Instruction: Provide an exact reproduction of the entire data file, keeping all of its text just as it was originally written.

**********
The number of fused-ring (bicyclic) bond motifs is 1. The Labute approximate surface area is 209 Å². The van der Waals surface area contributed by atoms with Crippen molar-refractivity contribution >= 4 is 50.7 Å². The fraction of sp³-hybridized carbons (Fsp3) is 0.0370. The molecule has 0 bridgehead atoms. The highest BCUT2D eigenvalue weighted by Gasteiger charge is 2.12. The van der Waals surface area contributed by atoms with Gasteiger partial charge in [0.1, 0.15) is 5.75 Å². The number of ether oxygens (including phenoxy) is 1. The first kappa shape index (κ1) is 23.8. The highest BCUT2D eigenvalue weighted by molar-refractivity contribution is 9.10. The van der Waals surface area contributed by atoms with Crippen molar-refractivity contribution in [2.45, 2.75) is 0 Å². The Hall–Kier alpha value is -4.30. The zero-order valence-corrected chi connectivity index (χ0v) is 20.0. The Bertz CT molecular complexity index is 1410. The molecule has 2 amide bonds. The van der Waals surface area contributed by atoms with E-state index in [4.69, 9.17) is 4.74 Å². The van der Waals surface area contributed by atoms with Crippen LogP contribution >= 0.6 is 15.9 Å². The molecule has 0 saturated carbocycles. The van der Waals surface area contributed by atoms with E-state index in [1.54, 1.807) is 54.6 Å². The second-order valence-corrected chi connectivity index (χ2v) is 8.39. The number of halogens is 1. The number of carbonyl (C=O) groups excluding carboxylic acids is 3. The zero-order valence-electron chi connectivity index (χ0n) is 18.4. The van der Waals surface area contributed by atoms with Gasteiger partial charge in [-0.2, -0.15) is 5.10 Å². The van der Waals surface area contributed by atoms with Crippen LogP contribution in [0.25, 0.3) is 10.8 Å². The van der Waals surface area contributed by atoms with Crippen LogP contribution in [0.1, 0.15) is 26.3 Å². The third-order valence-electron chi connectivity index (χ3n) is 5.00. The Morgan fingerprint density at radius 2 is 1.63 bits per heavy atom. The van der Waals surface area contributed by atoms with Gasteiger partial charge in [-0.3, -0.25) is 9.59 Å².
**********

The number of fused-ring (bicyclic) bond motifs is 1. The Labute approximate surface area is 209 Å². The van der Waals surface area contributed by atoms with Crippen molar-refractivity contribution >= 4 is 50.7 Å². The fraction of sp³-hybridized carbons (Fsp3) is 0.0370. The molecule has 0 bridgehead atoms. The highest BCUT2D eigenvalue weighted by Gasteiger charge is 2.12. The van der Waals surface area contributed by atoms with Gasteiger partial charge in [0.1, 0.15) is 5.75 Å². The number of ether oxygens (including phenoxy) is 1. The first kappa shape index (κ1) is 23.8. The highest BCUT2D eigenvalue weighted by molar-refractivity contribution is 9.10. The van der Waals surface area contributed by atoms with Crippen molar-refractivity contribution in [2.45, 2.75) is 0 Å². The Hall–Kier alpha value is -4.30. The zero-order valence-corrected chi connectivity index (χ0v) is 20.0. The Bertz CT molecular complexity index is 1410. The molecule has 2 amide bonds. The van der Waals surface area contributed by atoms with E-state index in [4.69, 9.17) is 4.74 Å². The van der Waals surface area contributed by atoms with Crippen LogP contribution >= 0.6 is 15.9 Å². The molecule has 0 saturated carbocycles. The van der Waals surface area contributed by atoms with E-state index in [1.54, 1.807) is 54.6 Å². The second-order valence-corrected chi connectivity index (χ2v) is 8.39. The number of halogens is 1. The number of carbonyl (C=O) groups excluding carboxylic acids is 3. The zero-order valence-electron chi connectivity index (χ0n) is 18.4. The van der Waals surface area contributed by atoms with Gasteiger partial charge in [-0.2, -0.15) is 5.10 Å². The van der Waals surface area contributed by atoms with Crippen LogP contribution in [0.25, 0.3) is 10.8 Å². The van der Waals surface area contributed by atoms with Crippen LogP contribution in [0.1, 0.15) is 26.3 Å². The third-order valence-electron chi connectivity index (χ3n) is 5.00. The Morgan fingerprint density at radius 2 is 1.63 bits per heavy atom. The van der Waals surface area contributed by atoms with Gasteiger partial charge in [-0.3, -0.25) is 9.59 Å².